As One Stand Together


After an initial flurry of shadenfreude, it seems to have dawned on Europeans over the past week that they are, if anything, in an worse situation than the United States is. In part, this is because it seems that their banking and financial sector is, contrary to stereotype, actually less regulated than ours. And in part this is because Europe has constructed an economy that’s pretty highly integrated but doesn’t have a central EU institution with the capacity to deal with a problem of this scope. The European Central Bank lacks the authority, and there’s no European Central Finance Ministry to turn to. Now, though, Finance Ministers are meeting in Luxembourg to try to find a common approach.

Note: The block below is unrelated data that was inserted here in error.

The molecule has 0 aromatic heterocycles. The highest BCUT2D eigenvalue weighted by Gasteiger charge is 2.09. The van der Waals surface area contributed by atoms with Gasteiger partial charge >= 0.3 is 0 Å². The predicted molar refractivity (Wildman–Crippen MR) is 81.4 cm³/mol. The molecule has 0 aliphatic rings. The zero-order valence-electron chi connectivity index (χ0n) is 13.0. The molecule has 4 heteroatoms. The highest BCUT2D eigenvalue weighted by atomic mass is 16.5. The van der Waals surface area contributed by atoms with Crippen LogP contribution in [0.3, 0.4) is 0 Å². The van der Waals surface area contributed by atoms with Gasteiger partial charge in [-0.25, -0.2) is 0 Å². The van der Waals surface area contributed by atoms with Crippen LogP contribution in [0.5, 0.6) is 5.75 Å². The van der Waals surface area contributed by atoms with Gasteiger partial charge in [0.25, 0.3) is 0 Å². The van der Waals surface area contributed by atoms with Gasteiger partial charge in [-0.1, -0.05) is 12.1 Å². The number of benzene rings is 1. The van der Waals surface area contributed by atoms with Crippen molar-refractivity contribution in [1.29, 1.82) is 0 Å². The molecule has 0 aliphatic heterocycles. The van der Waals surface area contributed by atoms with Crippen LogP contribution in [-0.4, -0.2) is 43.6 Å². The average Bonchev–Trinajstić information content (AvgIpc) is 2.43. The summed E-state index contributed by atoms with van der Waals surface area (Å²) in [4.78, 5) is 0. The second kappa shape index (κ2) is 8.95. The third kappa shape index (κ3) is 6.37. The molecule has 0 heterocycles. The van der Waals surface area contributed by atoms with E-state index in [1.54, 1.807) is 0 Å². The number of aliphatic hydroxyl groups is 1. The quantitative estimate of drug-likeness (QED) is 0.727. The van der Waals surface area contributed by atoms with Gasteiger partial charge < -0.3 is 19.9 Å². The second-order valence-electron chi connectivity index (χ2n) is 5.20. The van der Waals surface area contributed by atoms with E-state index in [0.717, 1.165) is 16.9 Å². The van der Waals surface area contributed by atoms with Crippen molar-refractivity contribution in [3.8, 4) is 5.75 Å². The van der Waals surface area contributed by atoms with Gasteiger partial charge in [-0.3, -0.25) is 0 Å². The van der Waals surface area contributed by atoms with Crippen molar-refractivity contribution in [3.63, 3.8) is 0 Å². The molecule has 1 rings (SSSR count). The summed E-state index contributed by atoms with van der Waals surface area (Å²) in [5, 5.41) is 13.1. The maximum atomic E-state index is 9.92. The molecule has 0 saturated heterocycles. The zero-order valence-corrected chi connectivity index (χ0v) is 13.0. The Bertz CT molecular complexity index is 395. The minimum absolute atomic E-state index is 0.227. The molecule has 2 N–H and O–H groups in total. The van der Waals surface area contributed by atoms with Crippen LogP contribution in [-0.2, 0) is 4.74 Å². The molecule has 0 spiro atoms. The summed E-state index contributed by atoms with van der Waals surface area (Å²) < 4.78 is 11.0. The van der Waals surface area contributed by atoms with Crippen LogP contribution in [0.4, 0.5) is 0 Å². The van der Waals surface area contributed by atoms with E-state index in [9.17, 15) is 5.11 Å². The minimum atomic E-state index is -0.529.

On the other hand, just because Europe needs a common approach to the problem doesn’t mean they’ll actually get one. The EU decision-making procedures are pretty dysfunctional so things could go badly wrong. But it’d be hard for a bunch of different countries to maintain a currency union in the midst of a banking crisis if the countries are taking wildly different approaches and having dramatically different levels of success. Thus, the crisis would seem likely to either prove to be the impetus for further integration or else the impetus for disintegration of the existing supranational bloc.